The 40th annual Ohio Fire Service Hall of Fame and Fire Awards took place throughout this fall as a traveling roadshow, of sorts, where this year’s honorees are recognized individually at smaller, more intimate ceremonies or online — instead of the traditional ceremony in Reynoldsburg.

State Fire Marshal Kevin Reardon kicked off SFM’s portion of the Hall of Fame Awards on Oct. 5 and continued both socially distanced, in-person presentations and virtual ceremonies until Nov. 12. In the previous edition of this newsletter, we covered the first four award presentations, which you can read all about here.

The penultimate presentation took place on Nov. 4 at the East Wayne Joint Fire District in Dalton, where Marshal Reardon recognized Firefighter Ryan Sprunger with an Ohio Fire Service Valor Award. Sprunger was honored for saving the lives of two people who had fallen through ice on Dec. 22, 2019.

The final award presentation of 2020 took place virtually on Nov. 12 and saw Marshal Reardon honor Brookpark resident Steve Pozniak with an Ohio Fire Service Citizen's Award. On Jan. 26, 2020, Pozniak, who was working as a security guard, rescued a child from a fire at a Cleveland apartment complex.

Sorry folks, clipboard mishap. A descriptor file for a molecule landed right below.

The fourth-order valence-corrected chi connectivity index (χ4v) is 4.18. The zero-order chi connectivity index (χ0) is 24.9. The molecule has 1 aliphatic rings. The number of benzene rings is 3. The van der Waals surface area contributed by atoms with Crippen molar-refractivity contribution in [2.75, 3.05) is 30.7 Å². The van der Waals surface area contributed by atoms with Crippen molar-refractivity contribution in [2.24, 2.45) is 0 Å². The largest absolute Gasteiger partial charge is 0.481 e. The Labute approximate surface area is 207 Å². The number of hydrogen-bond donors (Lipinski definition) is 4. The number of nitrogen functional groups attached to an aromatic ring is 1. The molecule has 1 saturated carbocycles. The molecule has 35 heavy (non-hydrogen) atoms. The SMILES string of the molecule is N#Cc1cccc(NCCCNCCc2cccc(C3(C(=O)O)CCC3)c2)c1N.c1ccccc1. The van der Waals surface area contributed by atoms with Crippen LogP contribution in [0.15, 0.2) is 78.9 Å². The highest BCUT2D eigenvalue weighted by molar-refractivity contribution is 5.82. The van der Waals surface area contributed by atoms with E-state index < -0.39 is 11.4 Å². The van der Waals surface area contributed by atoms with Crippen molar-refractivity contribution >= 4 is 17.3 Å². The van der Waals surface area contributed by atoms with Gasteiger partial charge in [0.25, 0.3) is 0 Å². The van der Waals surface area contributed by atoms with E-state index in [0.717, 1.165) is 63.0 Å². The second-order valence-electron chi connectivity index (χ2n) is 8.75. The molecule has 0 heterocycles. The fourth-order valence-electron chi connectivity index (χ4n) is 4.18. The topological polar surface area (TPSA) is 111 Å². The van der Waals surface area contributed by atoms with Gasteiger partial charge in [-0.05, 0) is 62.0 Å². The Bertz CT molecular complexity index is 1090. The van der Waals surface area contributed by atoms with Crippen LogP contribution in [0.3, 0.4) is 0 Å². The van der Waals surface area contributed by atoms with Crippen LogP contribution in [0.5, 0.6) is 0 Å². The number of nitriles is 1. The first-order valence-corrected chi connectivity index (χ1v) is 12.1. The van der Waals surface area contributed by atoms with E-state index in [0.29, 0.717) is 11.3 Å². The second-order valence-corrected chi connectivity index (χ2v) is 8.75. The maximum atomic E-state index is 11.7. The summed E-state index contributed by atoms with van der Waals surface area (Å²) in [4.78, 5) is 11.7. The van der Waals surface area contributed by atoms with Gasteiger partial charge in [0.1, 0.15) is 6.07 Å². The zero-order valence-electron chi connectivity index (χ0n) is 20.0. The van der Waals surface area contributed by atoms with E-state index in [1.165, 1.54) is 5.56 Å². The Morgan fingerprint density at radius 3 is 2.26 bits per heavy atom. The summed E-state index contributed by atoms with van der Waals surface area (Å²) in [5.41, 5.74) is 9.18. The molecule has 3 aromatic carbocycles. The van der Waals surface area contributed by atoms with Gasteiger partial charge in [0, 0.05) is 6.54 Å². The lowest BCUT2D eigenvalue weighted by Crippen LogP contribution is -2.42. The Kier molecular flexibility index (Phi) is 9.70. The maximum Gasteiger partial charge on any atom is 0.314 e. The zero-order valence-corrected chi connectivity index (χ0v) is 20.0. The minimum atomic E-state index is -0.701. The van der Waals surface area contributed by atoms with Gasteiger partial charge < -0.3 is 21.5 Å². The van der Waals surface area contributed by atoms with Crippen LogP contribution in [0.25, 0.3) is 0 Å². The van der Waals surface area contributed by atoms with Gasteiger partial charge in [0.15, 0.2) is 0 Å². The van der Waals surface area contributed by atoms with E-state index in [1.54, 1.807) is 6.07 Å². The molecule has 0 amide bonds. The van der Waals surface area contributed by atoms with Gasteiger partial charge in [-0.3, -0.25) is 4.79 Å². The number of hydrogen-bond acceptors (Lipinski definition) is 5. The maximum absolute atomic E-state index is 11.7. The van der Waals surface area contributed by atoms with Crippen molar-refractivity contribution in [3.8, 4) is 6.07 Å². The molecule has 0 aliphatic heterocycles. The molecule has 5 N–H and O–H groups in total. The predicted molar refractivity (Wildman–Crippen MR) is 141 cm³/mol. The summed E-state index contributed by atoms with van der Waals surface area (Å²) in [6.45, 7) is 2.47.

This year’s class of 12 honorees will join the hundreds of first responders and citizens who have been recognized for their selfless and heroic acts throughout the last four decades. Each year, SFM's awardees are chosen by the Ohio State Fire Council.

Detailed information on all of this year’s awardees, along with descriptions of their honors, may be found here.
Annual Toy Drive Yields 66 Toys, $1,310 For Gifts
By Brian Bohnert
Public Information Officer

Despite the challenges presented by COVID-19, the State Fire Marshal’s (SFM) annual toy drive benefitting children at the Nationwide Children’s Hospital burn unit was a massive success for the seventh year in a row.

On Dec. 16, State Fire Marshal Kevin Reardon and other SFM staff delivered 66 toys and $1,310 toward gifts for the patients and their families at Nationwide Children’s this holiday season.

Thanks to the generosity and support of staff throughout the entire Ohio Department of Commerce, the yearly effort still managed to provide

This is always an enjoyable way for all Commerce and SFM staff to give back.
FEIB Shining Stars Work Behind the Scenes
to Keep Investigations Running Smoothly
By Katie Hibbard
Staff Writer

Behind the scenes at the State Fire Marshal’s Fire and Explosion Investigation Bureau (FEIB), two integral workers help make sure the office runs smoothly and provide the investigators with the support they need to do their jobs the best they can.

Hannah Ison, FEIB’s administrative professional, will be celebrating her first year with Commerce in February; and though it was anything but typical with the onset of COVID-19, Ison said she has found a rhythm and is settled in.

“It’s been a crazy ride for everybody, but it has been really cool to see how things have evolved,” said Ison, who was only in the office for a month before everyone was sent home. “Going from that point of being really unsure of everything to now being totally set in a routine and a lot more comfortable is great, and it’s only continuing to get better.”